UK’s Hunt tries to defuse tax row with cuts to government staff

By Elizabeth Piper, Alistair Smout and Andrew MacAskill

MANCHESTER, England (Reuters) -British finance minister Jeremy Hunt set out plans on Monday to freeze and then cut the number of government workers to save up to 1 billion pounds ($1.2 billion), an attempt to appease some in his own Conservative Party noisily demanding tax cuts.

While admitting “the level of tax is too high”, Hunt sought at the governing party’s annual conference to turn attention towards efforts to boost public sector productivity in Britain, saying that was the way to reduce ballooning public spending.

Senior Conservative lawmakers, including Prime Minister Rishi Sunak’s predecessor Liz Truss, have demanded a reduction in the size of the state and Hunt attempted to deliver on that while refusing to hand them any sniff of tax cuts.

He described the move as proof of Sunak’s desire to show his government was willing and able to take “tough decisions” to make people better off – a bid to convince voters to back the party at an election expected next year.

“We need a more productive state not a bigger state,” Hunt told the conference in the northern English city of Manchester, to enthusiastic applause from a Conservative faithful increasingly concerned about the opposition Labour Party’s commanding lead in opinion polls.

“So today, I’m freezing the expansion of the civil service and putting in place a plan to reduce its numbers to pre-pandemic levels. This will save 1 billion pounds next year.”

His spokesperson said the aim was to cut the number of civil servants, or officials working on government policy, from approximately 460,000 to 400,000 by 2025, and that Hunt would seek to improve productivity across the public sector.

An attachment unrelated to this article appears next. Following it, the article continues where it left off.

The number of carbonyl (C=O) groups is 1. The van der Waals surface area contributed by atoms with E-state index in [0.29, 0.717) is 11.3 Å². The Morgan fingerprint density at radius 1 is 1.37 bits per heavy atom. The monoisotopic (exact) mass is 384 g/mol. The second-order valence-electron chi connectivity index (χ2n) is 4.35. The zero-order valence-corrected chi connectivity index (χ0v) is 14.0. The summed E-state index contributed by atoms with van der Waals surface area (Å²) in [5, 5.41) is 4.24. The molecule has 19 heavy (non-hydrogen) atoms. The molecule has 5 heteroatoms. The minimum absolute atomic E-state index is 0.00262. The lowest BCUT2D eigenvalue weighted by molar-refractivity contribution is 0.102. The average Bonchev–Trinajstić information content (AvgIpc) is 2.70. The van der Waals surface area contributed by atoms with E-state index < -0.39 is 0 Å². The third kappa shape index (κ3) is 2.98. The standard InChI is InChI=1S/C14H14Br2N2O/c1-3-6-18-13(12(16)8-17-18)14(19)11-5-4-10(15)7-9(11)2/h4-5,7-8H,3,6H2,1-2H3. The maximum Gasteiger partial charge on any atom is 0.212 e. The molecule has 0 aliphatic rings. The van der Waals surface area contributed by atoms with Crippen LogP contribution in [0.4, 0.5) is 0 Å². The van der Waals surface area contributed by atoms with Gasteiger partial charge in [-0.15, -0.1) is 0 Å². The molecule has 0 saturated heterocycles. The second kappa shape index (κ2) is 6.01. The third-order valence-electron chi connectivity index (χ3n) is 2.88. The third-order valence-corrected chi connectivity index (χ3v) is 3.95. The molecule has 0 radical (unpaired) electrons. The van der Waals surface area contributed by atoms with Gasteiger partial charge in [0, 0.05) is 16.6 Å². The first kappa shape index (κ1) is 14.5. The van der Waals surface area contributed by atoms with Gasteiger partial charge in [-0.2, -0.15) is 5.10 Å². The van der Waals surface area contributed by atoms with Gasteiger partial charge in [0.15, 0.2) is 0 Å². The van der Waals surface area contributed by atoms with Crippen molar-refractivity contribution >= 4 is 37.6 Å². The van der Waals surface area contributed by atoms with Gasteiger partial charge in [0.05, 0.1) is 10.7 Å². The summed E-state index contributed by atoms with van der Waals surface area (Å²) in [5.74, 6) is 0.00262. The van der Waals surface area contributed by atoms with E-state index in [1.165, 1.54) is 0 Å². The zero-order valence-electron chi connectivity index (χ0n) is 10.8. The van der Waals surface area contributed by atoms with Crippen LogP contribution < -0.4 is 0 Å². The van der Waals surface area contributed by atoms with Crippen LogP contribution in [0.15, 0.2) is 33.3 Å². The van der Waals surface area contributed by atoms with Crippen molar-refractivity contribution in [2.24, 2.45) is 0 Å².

Public and Commercial Services union general secretary Mark Serwotka said shrinking “an already-overstretched and under-resourced civil service” would result in cuts to vital services.

“As usual, a Conservative government is seeking to blame working people for the incompetence of their own ministers,” he said in a statement.


Civil servants have long been in the sights of some on the right of the Conservative Party, who accuse them of thwarting post-Brexit policy, and Hunt’s announcement seemed aimed at trying to ease their frustration over a lack of tax cuts.

Sunak’s predecessor Liz Truss, prime minister for a chaotic six weeks last year, made her presence felt at conference, telling a packed venue Britain was far from a “free-market paradise” and needed to cut taxes to boost growth.

“We need to acknowledge where are now,” she said. “We need to acknowledge that the government is too big, that taxes are too high and that we are spending too much.”

Earlier, Hunt, aiming his remarks at Truss, was blunt in his refusal to offer any sign of tax cuts. “I believe in lowering taxes but we don’t know whether that’s going to be possible before the next election at the moment,” he told Times Radio.

But the civil service cuts and an increase in the minimum wage to at least 11 pounds ($13.42) an hour from 10.42 pounds were unlikely to stem the rows.

Whether it’s how to tackle illegal immigration or a high-speed rail project, the party is divided and Sunak is hoping the conference can offer a reset of sorts before an election which must be held by January 2025.

He has narrowed the gap with Labour after announcing a watering down of climate policies to reach net zero targets, but many Conservative lawmakers and members in Manchester are already resigned to losing, and some ministers are using the conference to show their potential to replace him.

Not helping Sunak’s cause among champions of traditional low-tax Conservative values was a report on Friday by the Institute for Fiscal Studies think tank that showed tax revenue was likely to represent 37% of annual economic output at the time of the next election – Britain’s highest tax rate since at least the 1950s.

While the British government’s tax take is high by historic standards at 33.5% of gross domestic product in 2021, it is well below that in other big western European countries which is nearer 40%, according to OECD figures.

Hunt was keen to champion Britain’s economic performance, repeating the Office of National Statistics’ revised assessment of the economy to say it had been “one of the best” performing large economies since the COVID-19 pandemic.

“So to all the pessimists and declinists who’ve been talking us down, we say this: don’t bet against Britain – it’s been tried before and it never works.”

(Reporting by Alistair Smout, Elizabeth Piper and Andrew MacAskill; additional reporting by Kylie MacLellan, Sachin Ravikumar and Sarah Young, Editing by Emelia Sithole-Matarise and Catherine Evans)